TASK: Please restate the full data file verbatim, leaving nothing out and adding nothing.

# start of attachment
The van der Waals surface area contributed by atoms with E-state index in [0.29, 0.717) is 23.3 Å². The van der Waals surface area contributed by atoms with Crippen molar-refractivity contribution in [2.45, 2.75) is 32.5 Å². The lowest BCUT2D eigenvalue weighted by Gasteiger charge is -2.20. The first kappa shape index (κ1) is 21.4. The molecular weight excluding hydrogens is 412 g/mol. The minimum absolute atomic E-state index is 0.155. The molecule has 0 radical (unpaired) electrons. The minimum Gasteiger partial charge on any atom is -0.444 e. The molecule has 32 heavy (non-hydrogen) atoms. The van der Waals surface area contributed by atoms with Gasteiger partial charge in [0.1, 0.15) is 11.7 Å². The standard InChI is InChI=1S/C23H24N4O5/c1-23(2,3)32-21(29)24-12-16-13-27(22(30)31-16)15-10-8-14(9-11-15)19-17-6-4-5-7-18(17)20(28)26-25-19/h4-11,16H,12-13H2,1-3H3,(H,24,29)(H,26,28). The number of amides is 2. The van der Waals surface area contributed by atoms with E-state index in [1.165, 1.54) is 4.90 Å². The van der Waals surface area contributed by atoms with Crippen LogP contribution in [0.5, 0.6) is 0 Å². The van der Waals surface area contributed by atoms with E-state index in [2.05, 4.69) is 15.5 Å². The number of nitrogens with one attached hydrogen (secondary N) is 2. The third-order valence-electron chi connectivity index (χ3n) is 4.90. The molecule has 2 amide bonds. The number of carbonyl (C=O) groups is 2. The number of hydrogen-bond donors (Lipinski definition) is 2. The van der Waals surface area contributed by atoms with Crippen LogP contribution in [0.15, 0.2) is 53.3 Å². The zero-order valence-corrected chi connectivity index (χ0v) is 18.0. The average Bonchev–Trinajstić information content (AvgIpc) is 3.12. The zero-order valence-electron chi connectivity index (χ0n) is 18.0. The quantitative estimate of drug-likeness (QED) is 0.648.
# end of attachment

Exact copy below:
The van der Waals surface area contributed by atoms with E-state index in [0.29, 0.717) is 23.3 Å². The van der Waals surface area contributed by atoms with Crippen molar-refractivity contribution in [2.45, 2.75) is 32.5 Å². The lowest BCUT2D eigenvalue weighted by Gasteiger charge is -2.20. The first kappa shape index (κ1) is 21.4. The molecular weight excluding hydrogens is 412 g/mol. The minimum absolute atomic E-state index is 0.155. The molecule has 0 radical (unpaired) electrons. The minimum Gasteiger partial charge on any atom is -0.444 e. The molecule has 32 heavy (non-hydrogen) atoms. The van der Waals surface area contributed by atoms with Gasteiger partial charge in [0.1, 0.15) is 11.7 Å². The standard InChI is InChI=1S/C23H24N4O5/c1-23(2,3)32-21(29)24-12-16-13-27(22(30)31-16)15-10-8-14(9-11-15)19-17-6-4-5-7-18(17)20(28)26-25-19/h4-11,16H,12-13H2,1-3H3,(H,24,29)(H,26,28). The number of amides is 2. The van der Waals surface area contributed by atoms with E-state index in [1.165, 1.54) is 4.90 Å². The van der Waals surface area contributed by atoms with Crippen LogP contribution in [0.5, 0.6) is 0 Å². The van der Waals surface area contributed by atoms with E-state index in [2.05, 4.69) is 15.5 Å². The number of nitrogens with one attached hydrogen (secondary N) is 2. The third-order valence-electron chi connectivity index (χ3n) is 4.90. The molecule has 2 amide bonds. The number of carbonyl (C=O) groups is 2. The number of hydrogen-bond donors (Lipinski definition) is 2. The van der Waals surface area contributed by atoms with Crippen LogP contribution in [0.15, 0.2) is 53.3 Å². The zero-order valence-corrected chi connectivity index (χ0v) is 18.0. The average Bonchev–Trinajstić information content (AvgIpc) is 3.12. The zero-order valence-electron chi connectivity index (χ0n) is 18.0. The quantitative estimate of drug-likeness (QED) is 0.648.